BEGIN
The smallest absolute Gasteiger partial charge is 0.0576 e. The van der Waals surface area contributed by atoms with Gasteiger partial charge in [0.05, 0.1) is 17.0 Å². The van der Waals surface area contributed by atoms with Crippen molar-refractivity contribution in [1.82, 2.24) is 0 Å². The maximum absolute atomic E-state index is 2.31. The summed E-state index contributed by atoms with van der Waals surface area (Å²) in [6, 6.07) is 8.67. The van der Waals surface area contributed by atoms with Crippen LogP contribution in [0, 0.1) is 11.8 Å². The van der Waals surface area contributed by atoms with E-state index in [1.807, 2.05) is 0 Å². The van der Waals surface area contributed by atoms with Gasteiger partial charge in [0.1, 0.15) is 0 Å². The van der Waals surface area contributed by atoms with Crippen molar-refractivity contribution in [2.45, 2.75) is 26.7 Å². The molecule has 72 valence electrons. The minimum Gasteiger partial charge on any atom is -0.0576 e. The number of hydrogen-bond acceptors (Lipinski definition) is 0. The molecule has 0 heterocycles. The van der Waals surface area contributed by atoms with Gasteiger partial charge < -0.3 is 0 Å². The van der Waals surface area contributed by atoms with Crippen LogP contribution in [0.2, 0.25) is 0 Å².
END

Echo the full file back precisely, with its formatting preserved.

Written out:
The smallest absolute Gasteiger partial charge is 0.0576 e. The van der Waals surface area contributed by atoms with Gasteiger partial charge in [0.05, 0.1) is 17.0 Å². The van der Waals surface area contributed by atoms with Crippen molar-refractivity contribution in [1.82, 2.24) is 0 Å². The maximum absolute atomic E-state index is 2.31. The summed E-state index contributed by atoms with van der Waals surface area (Å²) in [6, 6.07) is 8.67. The van der Waals surface area contributed by atoms with Crippen LogP contribution in [0, 0.1) is 11.8 Å². The van der Waals surface area contributed by atoms with E-state index in [1.807, 2.05) is 0 Å². The van der Waals surface area contributed by atoms with Gasteiger partial charge in [0.1, 0.15) is 0 Å². The van der Waals surface area contributed by atoms with Crippen molar-refractivity contribution in [2.45, 2.75) is 26.7 Å². The molecule has 72 valence electrons. The minimum Gasteiger partial charge on any atom is -0.0576 e. The number of hydrogen-bond acceptors (Lipinski definition) is 0. The molecule has 0 heterocycles. The van der Waals surface area contributed by atoms with Gasteiger partial charge < -0.3 is 0 Å². The van der Waals surface area contributed by atoms with Crippen LogP contribution in [0.2, 0.25) is 0 Å².